Shawnee Restoration Efforts Show Promise

The Tecumseh Theater undergoing major renovations

Shawnee is the prime example of what boom-town architecture had to offer in the early 1900s. Much like the rest of the historical town, the large, three-story Tecumseh Theater is a relic of the past. But local efforts to restore the theater and the town are starting to show for the first time in 30 years.

Back in its golden years, Shawnee – located in Perry County – was a thriving coalmining town. At its peak, they had about 4,000 residents who called the town home, making it the largest coalmining town during the Hocking Valley Coal Boom era.

But by the 1930s, the boom was over. The coalmining companies packed up and left, leaving Shawnee with a ravaged environment and a slew of unemployment. The people of the Little Cities of Black Diamonds (LCBD) spent the latter half of the century restoring the surrounding forests and streams.

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In 1934, Wayne National Forest became the first national park in Ohio. Wayne removed the large coal globs that coated the hillsides black, replanted the woodland, and staved off underground mine fires, as well as many other conservation efforts.

Then in 1976, the members of the Sunday Creek Restoration Project saw hope in the Tecumseh Theater and took on the major effort to restore the building.

According to Sandra Landis, a Sunday Creek associate and dedicated member toward the restoration, the theater was going to be torn down and salvaged for its steal I-beams. Determined to not let history crumble, a group of locals formed the Tecumseh Theater Organization and bought the building for just $500. The ownership was then transferred to Sunday Creek Associates in the early 1990s.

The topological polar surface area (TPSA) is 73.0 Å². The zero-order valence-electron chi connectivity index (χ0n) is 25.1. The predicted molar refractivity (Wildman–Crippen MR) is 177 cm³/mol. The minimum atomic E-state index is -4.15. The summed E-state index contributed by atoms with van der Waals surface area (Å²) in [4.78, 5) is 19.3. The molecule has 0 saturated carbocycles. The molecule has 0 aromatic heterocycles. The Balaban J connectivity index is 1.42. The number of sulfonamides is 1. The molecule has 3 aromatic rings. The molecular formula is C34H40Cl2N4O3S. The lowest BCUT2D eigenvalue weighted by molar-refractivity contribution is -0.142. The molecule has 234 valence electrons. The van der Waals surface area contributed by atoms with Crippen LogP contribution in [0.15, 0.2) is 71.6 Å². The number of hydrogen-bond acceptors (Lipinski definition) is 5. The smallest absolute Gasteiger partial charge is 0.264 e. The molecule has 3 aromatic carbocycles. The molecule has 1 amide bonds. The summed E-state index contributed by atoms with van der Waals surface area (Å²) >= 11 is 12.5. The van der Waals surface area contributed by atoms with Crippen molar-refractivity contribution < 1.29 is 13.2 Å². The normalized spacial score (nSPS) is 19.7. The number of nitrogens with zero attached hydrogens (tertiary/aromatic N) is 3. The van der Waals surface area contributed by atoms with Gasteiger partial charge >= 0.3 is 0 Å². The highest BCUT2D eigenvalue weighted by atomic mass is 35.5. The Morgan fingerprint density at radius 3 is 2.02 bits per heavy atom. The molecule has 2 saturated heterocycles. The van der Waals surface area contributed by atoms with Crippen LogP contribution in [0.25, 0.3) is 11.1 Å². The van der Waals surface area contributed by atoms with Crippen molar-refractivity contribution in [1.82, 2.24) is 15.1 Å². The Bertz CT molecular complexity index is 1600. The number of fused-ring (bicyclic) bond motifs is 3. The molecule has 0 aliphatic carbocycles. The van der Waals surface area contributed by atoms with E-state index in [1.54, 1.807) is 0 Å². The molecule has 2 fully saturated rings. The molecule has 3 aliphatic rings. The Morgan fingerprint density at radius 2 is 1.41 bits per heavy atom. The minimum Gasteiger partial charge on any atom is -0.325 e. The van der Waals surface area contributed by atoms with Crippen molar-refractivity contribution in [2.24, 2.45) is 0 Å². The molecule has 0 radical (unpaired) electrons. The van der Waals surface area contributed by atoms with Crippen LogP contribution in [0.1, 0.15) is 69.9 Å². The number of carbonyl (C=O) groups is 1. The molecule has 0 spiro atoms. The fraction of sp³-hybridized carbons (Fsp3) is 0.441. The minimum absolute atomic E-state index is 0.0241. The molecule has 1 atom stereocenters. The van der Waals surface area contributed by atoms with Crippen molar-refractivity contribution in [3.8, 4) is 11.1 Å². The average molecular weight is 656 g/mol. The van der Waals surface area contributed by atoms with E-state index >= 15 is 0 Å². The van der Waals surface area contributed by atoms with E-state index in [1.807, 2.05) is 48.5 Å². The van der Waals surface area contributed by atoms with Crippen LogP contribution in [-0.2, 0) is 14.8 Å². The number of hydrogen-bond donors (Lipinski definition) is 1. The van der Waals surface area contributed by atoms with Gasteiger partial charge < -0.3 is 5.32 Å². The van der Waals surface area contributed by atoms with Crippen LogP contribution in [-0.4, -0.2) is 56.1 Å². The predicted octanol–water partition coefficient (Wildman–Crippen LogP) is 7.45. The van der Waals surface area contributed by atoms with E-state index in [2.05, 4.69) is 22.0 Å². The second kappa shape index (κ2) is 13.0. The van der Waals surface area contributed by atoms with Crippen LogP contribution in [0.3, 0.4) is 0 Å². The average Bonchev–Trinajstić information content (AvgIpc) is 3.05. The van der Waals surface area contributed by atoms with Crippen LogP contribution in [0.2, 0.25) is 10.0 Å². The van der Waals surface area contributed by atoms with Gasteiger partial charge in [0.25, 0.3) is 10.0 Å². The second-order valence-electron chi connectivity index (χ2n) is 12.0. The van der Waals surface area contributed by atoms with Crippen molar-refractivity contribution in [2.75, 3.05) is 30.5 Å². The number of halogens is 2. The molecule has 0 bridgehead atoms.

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Next, they restored the left side of the storefront, which has been a huge success for the community. They hold many gatherings a year, such as receptions, retirement and graduation parties, a place for polling during elections and even a classroom setting.

The entire project has a hefty price tag of about $1.2 million. The building needs an elevator, plumbing, electric and a complete remodel for the windows and walls.

With the hopes of gaining sufficient funds from federal and state grants, they are now designing plans to renovate the second and third floors. They hope to restore the old finishes and intricately painted designs on both the stage and the walls, based off of old photos and stencils they recovered during the cleanup.

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“We see the opera house being available for performance, seminars, trade shows, galleries, exhibits, you name it,” Landis says. “All sorts of wonderful things can happen in there once it’s back.”

Restoring the opera house is just one of the many ways that the community will once again thrive. Buckeye Trail Association has expressed interest in making Shawnee a trail stop for hikers where they can get maps and amenities.

Wayne National Forest is also interested in making Shawnee a Gateway Headquarters for information and access to the many nearby nature attractions such as Tecumseh Lake and the horse-riding trail.

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“Part of the work of regenerating and revitalizing a place, I think, is understanding its story and its past,” Landis says. “Both so you can discover assets to build on, but so you can discover mistakes that were made or things that should never be repeated… We understand that a place that was so terribly wounded and damaged and left as trash can heal and thrive, but it is not without enormous help and time.”



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